PhD Defence • Systems and Networking — Adaptive CPU Allocation for Resource Isolation and Work ConservationExport this event to calendar

Thursday, June 11, 2020 — 10:00 AM EDT

Please note: This PhD defence will be given online.

Cong Guo, PhD candidate
David R. Cheriton School of Computer Science

Consolidating multiple workloads on the same physical machine is an effective measure for utilizing resources efficiently and reducing costs. The main objective is to execute multiple demanding workloads using no more than necessary resources while simultaneously maximizing performance. Conventional work-conserving resource managers are designed for this purpose. However, without adequate control, the performance of consolidated workloads may degrade dramatically or become unpredictable because of contention for shared resources. Hence, resource isolation should be enforced according to a sharing policy when there is resource contention among workloads, i.e., each workload should obtain a theoretical share of resources. In reality, it is challenging for state-of-the-art resource managers to achieve both resource isolation and work conservation simultaneously due to complex and dynamic workloads.

This thesis proposes adaptive resource allocation to address this sharing problem and studies CPU management as an example. A novel feedback-based resource manager is designed to perform adaptive allocation of CPU resources, taking into account each workload’s requirements. First, an application-agnostic metric is proposed as the feedback signal, which can be used to measure the performance change of various applications in a non-invasive and timely way. Second, two alternative feedback-based algorithms are designed to search for the optimal resource allocation for each workload. The adaptive allocation is modelled as a dynamic optimization problem. The algorithms solve this problem by assessing performance changes in response to a change in resource allocation. The algorithms are demonstrated to be capable of handling complex and dynamic workloads. The resource manager proposed in this thesis uses these algorithms to determine the CPU allocation for multiple tenants. A prototype is implemented with four different sharing policies. For three common policies, the experimental evaluation confirms that the resource manager can achieve resource isolation and work conservation simultaneously, while the existing best-practice mechanisms cannot. Moreover, the resource manager can support a novel efficiency policy, which determines CPU sharing based on the overall system efficiency. In addition, a preliminary study shows that the feedback-based methodology for CPU management can be extended to control I/O bandwidth.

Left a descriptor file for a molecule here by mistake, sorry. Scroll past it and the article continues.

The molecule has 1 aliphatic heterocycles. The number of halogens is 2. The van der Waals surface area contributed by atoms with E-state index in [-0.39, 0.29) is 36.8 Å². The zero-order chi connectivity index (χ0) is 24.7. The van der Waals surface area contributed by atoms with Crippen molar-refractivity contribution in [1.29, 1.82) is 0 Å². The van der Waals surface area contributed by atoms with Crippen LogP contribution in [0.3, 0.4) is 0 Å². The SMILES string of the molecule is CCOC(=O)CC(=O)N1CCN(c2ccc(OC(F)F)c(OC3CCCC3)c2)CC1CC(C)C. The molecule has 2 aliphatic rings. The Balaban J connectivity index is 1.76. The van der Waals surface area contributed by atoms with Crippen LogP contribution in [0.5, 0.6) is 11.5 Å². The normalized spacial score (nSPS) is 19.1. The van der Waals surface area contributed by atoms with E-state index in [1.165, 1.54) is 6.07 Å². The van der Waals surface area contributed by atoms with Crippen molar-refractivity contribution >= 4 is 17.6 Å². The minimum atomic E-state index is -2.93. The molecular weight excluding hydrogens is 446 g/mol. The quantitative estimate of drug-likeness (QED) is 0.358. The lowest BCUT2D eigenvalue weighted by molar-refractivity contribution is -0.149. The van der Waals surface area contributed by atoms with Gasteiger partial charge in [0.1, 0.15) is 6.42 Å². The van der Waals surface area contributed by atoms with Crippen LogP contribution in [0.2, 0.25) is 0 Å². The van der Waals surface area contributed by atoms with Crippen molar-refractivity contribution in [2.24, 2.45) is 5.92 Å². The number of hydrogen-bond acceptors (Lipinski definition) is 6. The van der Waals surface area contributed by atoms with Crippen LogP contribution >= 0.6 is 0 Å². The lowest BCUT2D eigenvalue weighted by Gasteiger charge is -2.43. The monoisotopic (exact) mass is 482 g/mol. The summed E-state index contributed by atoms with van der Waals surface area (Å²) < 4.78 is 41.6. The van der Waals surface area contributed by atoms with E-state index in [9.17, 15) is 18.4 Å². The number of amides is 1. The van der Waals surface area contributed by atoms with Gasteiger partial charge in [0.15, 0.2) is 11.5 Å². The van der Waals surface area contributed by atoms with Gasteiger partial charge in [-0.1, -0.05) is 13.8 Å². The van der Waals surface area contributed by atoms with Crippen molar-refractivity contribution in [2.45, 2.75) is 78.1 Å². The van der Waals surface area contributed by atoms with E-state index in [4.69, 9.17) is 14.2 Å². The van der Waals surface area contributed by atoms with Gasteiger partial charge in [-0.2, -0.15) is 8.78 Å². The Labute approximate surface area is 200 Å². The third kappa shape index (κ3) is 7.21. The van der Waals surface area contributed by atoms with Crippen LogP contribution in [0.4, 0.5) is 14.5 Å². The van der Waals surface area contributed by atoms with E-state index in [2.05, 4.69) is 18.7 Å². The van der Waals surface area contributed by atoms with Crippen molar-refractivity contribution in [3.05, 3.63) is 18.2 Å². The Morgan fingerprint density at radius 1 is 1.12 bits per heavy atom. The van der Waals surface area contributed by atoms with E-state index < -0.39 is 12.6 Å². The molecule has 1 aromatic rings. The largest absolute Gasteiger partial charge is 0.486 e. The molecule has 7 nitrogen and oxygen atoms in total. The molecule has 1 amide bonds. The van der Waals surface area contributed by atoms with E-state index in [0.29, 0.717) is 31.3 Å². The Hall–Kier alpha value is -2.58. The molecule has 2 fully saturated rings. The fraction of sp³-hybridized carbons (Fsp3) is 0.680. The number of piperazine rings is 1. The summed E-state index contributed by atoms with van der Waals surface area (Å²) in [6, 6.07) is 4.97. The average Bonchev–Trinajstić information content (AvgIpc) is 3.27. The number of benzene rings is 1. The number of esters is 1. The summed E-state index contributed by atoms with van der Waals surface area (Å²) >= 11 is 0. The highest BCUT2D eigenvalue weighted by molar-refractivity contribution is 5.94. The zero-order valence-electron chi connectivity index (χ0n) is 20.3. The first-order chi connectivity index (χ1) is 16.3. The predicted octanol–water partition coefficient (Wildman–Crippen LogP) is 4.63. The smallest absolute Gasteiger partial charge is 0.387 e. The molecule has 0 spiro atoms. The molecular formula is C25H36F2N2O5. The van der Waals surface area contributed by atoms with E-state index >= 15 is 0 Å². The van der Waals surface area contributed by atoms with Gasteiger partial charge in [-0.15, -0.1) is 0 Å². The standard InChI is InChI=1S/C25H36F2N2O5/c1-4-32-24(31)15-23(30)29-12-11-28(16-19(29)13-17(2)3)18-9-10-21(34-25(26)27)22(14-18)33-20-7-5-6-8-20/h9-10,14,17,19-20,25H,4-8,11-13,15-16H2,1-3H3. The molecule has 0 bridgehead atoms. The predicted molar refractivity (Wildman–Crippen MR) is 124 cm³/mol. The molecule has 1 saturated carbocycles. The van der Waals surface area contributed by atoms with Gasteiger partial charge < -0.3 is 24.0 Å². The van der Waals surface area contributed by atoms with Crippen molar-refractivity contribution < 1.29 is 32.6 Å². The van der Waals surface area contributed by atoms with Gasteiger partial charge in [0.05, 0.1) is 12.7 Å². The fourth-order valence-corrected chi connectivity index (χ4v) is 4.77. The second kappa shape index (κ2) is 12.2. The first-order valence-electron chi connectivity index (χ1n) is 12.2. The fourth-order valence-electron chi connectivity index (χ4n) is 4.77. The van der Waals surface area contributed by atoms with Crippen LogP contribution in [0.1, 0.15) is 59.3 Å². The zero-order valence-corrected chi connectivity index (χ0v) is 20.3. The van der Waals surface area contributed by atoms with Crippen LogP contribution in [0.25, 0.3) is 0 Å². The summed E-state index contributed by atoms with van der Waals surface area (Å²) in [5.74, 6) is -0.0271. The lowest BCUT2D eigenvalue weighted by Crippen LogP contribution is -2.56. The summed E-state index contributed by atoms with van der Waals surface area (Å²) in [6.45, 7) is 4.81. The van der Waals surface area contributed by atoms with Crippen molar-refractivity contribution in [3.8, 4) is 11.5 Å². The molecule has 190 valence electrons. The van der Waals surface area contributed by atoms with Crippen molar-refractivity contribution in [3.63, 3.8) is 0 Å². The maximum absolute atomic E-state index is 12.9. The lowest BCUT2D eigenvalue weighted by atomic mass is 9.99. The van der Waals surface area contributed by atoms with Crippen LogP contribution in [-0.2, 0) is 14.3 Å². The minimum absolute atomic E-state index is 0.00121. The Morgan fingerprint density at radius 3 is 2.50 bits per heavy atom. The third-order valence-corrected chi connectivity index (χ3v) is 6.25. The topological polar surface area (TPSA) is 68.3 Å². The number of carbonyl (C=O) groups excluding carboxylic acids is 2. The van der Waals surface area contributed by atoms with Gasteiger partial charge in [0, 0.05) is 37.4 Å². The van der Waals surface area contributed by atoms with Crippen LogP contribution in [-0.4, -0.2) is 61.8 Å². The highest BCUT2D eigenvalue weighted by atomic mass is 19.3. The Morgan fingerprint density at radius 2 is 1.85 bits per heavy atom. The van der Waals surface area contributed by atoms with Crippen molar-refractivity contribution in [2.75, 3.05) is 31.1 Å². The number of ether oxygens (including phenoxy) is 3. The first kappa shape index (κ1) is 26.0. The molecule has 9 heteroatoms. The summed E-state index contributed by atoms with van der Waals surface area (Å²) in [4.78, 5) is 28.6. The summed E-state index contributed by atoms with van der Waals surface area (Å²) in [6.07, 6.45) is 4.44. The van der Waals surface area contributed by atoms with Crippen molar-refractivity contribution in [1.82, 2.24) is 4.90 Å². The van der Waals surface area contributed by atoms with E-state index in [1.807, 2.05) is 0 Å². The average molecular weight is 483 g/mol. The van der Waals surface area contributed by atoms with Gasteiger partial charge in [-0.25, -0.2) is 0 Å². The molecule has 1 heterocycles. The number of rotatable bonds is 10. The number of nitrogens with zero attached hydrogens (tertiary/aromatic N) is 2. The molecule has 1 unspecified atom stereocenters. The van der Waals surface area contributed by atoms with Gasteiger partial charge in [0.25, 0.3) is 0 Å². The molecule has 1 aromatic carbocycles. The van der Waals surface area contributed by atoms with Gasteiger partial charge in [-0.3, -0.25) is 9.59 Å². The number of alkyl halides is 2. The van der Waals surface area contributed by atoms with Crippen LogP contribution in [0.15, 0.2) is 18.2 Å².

Location 
Online PhD defence
200 University Avenue West

Waterloo, ON N2L 3G1
Canada

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